Machine politics are alive and well, speaker says

Christie Ileto

Years of ethnic, religious and class divisions caused political corruption in Chicago, a city known for back room deals and sleazy politics, former Chicago Sun-Times journalist James Merriner said at a public forum at Evanston Public Library on Wednesday night.

Merriner discussed the failed attempts to reform politics in Chicago and his new book, “Grafters and Goo Goos: Corruption and Reform in Chicago: 1833-2003,” to an audience of 11 Chicago and Evanston residents at the public library, 1703 Orrington Ave.

“I (am) going to explain once and for all why Chicago is so corrupt,” said Merriner, as the rain pounded the windows and the small audience of adults laughed at his opening remarks.

Merriner, who currently is a freelance journalist, said he was first presented with the idea to write his new book when he was researching corruption in national politics for another book on former U.S. Rep. Dan Rostenkowski (D-Ill.), who served a 17-month sentence for mail fraud between 1996 and 1997.

Political corruption has been rampant in Chicago for more than a century and has stigmatized the city, he said.

“It’s a system that cries out for cutting deals, cutting corners and private handshakes,” Merriner said. “I bet Chicago is still essentially activated by private handshakes behind closed doors.”

Machine politics — when politicians give friends favors and positions — is the primary form of discreet political corruption in Chicago and has kept many people out of the city, he added.

Merriner said the “Goo Goos” reference for the title of his new book is short for good government.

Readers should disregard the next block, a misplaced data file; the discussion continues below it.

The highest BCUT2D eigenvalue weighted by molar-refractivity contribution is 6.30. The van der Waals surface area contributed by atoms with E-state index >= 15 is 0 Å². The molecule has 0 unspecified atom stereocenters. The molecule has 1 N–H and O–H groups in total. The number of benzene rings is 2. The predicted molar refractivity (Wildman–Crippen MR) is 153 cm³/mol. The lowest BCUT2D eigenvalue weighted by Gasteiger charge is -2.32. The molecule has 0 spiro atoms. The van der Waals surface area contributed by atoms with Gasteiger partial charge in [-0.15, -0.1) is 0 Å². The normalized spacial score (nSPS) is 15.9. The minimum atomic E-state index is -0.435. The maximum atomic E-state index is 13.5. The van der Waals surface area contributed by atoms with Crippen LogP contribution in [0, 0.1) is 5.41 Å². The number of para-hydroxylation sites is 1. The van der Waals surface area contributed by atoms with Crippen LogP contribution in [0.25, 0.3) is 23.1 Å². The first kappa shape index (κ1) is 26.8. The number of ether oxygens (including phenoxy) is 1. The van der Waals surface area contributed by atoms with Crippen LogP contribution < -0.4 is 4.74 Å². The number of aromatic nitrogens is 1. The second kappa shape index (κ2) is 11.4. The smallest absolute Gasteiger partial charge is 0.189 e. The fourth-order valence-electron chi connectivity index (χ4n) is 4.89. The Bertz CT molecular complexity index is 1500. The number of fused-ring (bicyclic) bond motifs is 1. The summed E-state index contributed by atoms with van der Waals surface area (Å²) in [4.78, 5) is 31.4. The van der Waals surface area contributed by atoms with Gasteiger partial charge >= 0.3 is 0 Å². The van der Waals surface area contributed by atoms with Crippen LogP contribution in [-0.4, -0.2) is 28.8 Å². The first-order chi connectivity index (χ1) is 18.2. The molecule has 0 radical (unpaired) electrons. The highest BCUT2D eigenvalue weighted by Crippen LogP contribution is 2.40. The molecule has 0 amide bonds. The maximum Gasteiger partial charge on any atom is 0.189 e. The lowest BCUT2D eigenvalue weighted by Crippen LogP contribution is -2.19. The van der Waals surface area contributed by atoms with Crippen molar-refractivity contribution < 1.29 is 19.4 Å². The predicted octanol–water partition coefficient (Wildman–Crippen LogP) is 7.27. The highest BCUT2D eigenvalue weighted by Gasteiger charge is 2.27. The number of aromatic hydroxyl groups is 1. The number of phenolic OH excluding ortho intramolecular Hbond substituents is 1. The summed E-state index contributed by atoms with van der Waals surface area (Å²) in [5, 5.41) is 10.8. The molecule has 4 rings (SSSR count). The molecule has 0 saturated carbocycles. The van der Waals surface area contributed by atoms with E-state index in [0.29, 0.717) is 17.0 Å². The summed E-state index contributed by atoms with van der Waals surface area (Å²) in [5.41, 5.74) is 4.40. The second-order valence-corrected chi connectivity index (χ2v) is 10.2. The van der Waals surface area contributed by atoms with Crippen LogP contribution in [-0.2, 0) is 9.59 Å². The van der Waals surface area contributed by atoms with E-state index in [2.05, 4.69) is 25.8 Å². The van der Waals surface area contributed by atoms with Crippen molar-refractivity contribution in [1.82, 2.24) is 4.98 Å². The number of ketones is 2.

“Reformers were often labeled this uncomplimentary term when counterbalancing corruption in machine politics,” he said.

The event was funded by the library’s Kaye Family Endowment Fund, which sponsors adult education programs at the library.

Chicago resident Virginia Gibbons, 52, agreed with Merriner’s point about corruption “behind closed doors.”

“This is a chilling effect on the greatness of the city because people inside are so involved with helping each other that they forget about the corruption happening around them,” said Gibbons, who said she is the great-granddaughter of a former Chicago alderman.

Gibbons added that the city has tried to rid itself of its notorious corruption over the past century, but corruption continues to linger in Chicago — a point Merriner also emphasized.

Merriner argued that the current high unemployment and crime rates are a product of these machines.

“In college, people tell you machine politics are dead,” he said. “Don’t believe them.”